Anger persists over film ban

Nay Pyi Taw cinema in downtown Yangon

The film censorship board had said it banned the screening of a love story between an Austrian woman and a Shan prince over fears it could derail the peace process and damage the Tatmadaw’s image.

Austrian filmmaker Sabine Derflinger’s "Twilight Over Burma: My Life as a Shan Princess" is set in mid-20th century Burma and tells the true story of Inge Eberhard (now Sargent) and her marriage to a Shan prince who was arrested in the wake of the 1962 military coup before dying in mysterious circumstances.

The film was supposed to be screened at the opening night of the Human Dignity International Film Festival in Yangon this week.

“This act is very ugly under a civilian government. The new information minister clearly doesn’t understand the film. The censorship board remains the same as under the previous government. It shows that there is no freedom for filmmakers. My film on “A Letter to the President” was banned. Those responsible for this decision should be held accountable and the information minister should clarify why the film was banned," said Waing, a film director.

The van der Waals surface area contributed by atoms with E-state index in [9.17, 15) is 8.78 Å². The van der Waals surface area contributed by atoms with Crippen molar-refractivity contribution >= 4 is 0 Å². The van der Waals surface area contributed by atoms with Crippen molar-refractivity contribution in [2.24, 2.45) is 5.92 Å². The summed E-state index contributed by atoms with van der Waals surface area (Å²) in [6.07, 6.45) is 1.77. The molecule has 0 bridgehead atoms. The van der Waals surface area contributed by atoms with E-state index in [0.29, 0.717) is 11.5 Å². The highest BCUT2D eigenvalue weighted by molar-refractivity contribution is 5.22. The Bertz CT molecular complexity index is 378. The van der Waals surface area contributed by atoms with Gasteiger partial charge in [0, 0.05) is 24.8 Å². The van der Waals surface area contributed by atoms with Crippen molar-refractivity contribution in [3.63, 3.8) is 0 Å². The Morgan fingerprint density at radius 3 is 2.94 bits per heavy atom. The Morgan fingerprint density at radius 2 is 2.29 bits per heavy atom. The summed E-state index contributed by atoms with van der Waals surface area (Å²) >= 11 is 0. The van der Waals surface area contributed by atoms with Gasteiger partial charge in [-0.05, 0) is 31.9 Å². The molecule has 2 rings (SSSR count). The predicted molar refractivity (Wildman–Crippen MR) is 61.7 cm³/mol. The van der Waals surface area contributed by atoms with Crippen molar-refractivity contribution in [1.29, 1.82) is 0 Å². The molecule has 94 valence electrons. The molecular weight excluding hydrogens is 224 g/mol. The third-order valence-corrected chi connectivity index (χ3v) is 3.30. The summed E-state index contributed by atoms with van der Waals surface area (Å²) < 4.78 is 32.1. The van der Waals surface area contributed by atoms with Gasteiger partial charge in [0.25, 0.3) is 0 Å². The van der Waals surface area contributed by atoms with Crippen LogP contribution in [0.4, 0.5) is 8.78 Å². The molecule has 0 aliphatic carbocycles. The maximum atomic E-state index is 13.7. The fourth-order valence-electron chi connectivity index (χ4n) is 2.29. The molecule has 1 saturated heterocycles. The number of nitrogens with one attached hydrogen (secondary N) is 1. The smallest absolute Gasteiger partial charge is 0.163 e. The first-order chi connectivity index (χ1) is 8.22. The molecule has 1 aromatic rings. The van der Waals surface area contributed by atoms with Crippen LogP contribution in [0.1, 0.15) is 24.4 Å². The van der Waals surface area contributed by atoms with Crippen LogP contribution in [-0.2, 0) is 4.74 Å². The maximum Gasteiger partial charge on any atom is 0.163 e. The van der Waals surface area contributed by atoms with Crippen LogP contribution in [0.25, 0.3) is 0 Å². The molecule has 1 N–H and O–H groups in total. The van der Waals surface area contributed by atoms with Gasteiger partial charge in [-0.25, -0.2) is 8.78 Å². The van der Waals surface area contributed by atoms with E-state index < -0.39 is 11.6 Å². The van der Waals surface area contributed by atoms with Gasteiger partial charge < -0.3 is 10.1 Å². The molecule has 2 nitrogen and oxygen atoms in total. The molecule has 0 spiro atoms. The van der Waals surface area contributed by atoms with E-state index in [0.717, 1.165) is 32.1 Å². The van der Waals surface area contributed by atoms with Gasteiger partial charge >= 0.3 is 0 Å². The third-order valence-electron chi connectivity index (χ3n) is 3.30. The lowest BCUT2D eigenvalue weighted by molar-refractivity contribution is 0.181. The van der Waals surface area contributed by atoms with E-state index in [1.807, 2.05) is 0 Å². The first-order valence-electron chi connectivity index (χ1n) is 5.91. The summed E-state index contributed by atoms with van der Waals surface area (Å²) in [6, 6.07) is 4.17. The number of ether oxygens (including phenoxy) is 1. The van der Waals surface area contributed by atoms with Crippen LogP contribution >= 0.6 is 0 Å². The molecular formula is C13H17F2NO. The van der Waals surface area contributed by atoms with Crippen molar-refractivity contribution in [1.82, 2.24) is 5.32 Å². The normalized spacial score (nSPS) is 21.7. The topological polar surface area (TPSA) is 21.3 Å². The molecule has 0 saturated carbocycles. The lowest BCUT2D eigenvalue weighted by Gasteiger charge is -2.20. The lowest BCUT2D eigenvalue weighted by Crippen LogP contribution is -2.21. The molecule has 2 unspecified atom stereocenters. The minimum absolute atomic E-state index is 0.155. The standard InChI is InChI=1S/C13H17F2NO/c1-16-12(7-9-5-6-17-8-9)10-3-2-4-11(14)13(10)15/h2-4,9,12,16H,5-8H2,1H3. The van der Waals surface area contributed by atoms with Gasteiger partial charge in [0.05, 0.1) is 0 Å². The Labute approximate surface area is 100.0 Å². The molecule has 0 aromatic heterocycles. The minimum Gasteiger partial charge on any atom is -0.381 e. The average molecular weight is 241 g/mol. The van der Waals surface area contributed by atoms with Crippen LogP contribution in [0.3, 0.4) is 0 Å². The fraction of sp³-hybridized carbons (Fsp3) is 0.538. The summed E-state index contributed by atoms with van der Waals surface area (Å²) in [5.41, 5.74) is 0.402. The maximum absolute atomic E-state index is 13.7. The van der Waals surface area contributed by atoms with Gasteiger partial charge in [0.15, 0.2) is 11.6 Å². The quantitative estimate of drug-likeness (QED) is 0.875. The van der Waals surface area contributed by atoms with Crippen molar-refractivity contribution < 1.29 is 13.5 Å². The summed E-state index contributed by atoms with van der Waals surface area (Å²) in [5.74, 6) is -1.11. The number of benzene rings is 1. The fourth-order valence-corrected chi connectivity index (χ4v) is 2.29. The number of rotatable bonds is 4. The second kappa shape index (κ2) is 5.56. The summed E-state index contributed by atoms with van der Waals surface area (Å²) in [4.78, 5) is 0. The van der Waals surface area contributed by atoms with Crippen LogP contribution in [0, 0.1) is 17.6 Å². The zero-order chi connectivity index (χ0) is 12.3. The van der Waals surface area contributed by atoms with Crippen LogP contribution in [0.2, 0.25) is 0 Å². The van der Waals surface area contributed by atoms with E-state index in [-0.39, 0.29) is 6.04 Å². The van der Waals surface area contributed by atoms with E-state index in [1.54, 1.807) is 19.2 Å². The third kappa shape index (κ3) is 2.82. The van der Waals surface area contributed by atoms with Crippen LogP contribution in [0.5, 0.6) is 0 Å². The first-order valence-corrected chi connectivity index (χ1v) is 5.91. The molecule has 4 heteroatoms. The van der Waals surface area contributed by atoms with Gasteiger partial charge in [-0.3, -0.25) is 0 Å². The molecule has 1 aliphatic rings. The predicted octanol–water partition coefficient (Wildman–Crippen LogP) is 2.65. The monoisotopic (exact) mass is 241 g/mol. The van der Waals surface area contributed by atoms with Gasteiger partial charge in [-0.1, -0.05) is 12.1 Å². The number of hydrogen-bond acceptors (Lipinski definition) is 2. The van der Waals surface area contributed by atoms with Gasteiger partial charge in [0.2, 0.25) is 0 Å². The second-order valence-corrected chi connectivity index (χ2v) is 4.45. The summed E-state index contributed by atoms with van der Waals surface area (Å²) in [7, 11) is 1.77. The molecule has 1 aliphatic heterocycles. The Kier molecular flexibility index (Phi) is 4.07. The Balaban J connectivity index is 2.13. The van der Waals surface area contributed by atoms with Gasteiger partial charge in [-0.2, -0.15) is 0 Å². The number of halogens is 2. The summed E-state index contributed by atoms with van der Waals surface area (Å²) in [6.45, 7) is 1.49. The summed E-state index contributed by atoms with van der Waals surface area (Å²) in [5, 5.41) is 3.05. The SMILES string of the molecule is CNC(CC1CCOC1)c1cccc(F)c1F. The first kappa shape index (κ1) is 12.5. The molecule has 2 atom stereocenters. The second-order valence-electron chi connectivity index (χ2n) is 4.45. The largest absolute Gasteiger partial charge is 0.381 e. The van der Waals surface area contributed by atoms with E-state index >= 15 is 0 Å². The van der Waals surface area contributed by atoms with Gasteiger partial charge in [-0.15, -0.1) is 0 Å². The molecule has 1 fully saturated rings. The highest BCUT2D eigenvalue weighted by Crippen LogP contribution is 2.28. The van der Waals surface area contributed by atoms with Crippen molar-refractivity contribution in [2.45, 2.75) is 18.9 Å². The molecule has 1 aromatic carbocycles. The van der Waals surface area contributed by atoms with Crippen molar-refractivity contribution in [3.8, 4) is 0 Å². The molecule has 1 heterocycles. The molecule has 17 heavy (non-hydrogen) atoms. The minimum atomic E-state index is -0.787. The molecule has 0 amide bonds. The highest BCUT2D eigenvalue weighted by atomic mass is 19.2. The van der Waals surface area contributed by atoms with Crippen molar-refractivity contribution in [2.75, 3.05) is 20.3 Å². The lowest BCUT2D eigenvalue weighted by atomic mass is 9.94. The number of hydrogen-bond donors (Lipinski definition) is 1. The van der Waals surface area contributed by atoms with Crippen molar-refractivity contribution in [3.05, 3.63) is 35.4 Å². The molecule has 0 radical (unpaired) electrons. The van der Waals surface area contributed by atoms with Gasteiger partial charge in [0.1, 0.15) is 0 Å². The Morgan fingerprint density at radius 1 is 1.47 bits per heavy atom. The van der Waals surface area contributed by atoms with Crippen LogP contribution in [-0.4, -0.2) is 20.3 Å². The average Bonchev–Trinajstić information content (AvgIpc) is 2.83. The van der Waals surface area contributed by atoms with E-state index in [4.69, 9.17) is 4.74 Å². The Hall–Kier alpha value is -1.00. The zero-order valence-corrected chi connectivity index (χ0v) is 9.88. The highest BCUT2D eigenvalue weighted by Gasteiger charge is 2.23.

The ban comes as a disappointment to the budding film community, where there were hopes of a new era of artistic freedom.

“One scene should have been cut and the rest shown to the people. The image of the  new government has fallen among the public. This film is based on a true story and banning it means denial of the truth,” said Sai Nyunt Lwin, general secretary of the Shan Nationalities League for Democracy.

The story is about Sao Kya Seng, prince of Hsipaw, and how after the marriage they returned to live in autonomous Shan State in 1953. Eberhard immersed herself in the Shan lifestyle, learning the language, culture and history. She worked with her husband to bring change and modernisation but the 1962 coup shattered their idyllic existence. It tries to detail the overthrow of one of Burma's most popular regional leaders.